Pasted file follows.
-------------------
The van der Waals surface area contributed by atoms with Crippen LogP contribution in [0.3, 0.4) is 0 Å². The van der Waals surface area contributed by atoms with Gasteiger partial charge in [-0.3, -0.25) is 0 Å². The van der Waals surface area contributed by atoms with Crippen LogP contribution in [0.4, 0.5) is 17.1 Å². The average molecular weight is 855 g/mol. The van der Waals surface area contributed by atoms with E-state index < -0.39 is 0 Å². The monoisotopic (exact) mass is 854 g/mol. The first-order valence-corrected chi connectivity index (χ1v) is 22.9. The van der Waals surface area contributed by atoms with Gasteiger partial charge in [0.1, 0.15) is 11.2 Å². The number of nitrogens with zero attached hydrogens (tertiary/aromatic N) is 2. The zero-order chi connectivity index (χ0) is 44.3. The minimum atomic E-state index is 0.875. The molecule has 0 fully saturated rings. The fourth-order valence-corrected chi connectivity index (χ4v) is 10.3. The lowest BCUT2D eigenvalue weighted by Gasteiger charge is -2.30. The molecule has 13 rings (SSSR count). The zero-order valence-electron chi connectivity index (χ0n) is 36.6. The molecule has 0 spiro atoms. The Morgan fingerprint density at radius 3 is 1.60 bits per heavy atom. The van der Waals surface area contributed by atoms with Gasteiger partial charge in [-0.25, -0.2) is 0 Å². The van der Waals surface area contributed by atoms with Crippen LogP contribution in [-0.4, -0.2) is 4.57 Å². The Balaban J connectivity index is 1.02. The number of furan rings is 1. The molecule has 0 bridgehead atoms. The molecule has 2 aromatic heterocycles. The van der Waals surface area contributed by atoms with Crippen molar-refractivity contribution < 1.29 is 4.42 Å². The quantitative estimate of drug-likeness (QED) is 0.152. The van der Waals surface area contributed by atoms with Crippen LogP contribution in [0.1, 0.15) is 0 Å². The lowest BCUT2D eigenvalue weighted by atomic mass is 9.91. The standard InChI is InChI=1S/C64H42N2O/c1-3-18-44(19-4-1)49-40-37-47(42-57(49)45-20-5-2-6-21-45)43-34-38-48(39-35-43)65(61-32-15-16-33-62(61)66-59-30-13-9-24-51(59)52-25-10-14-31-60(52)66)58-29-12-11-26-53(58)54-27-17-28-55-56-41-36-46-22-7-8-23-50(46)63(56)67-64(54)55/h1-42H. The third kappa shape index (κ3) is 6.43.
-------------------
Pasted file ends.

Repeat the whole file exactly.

The van der Waals surface area contributed by atoms with Crippen LogP contribution in [0.3, 0.4) is 0 Å². The van der Waals surface area contributed by atoms with Gasteiger partial charge in [-0.3, -0.25) is 0 Å². The van der Waals surface area contributed by atoms with Crippen LogP contribution in [0.4, 0.5) is 17.1 Å². The average molecular weight is 855 g/mol. The van der Waals surface area contributed by atoms with E-state index < -0.39 is 0 Å². The monoisotopic (exact) mass is 854 g/mol. The first-order valence-corrected chi connectivity index (χ1v) is 22.9. The van der Waals surface area contributed by atoms with Gasteiger partial charge in [0.1, 0.15) is 11.2 Å². The number of nitrogens with zero attached hydrogens (tertiary/aromatic N) is 2. The zero-order chi connectivity index (χ0) is 44.3. The minimum atomic E-state index is 0.875. The molecule has 0 fully saturated rings. The fourth-order valence-corrected chi connectivity index (χ4v) is 10.3. The lowest BCUT2D eigenvalue weighted by Gasteiger charge is -2.30. The molecule has 13 rings (SSSR count). The zero-order valence-electron chi connectivity index (χ0n) is 36.6. The molecule has 0 spiro atoms. The Morgan fingerprint density at radius 3 is 1.60 bits per heavy atom. The van der Waals surface area contributed by atoms with Gasteiger partial charge in [-0.25, -0.2) is 0 Å². The van der Waals surface area contributed by atoms with Crippen LogP contribution in [-0.4, -0.2) is 4.57 Å². The Balaban J connectivity index is 1.02. The number of furan rings is 1. The molecule has 0 bridgehead atoms. The molecule has 2 aromatic heterocycles. The van der Waals surface area contributed by atoms with Crippen molar-refractivity contribution < 1.29 is 4.42 Å². The quantitative estimate of drug-likeness (QED) is 0.152. The van der Waals surface area contributed by atoms with Crippen LogP contribution in [0.1, 0.15) is 0 Å². The lowest BCUT2D eigenvalue weighted by atomic mass is 9.91. The standard InChI is InChI=1S/C64H42N2O/c1-3-18-44(19-4-1)49-40-37-47(42-57(49)45-20-5-2-6-21-45)43-34-38-48(39-35-43)65(61-32-15-16-33-62(61)66-59-30-13-9-24-51(59)52-25-10-14-31-60(52)66)58-29-12-11-26-53(58)54-27-17-28-55-56-41-36-46-22-7-8-23-50(46)63(56)67-64(54)55/h1-42H. The third kappa shape index (κ3) is 6.43.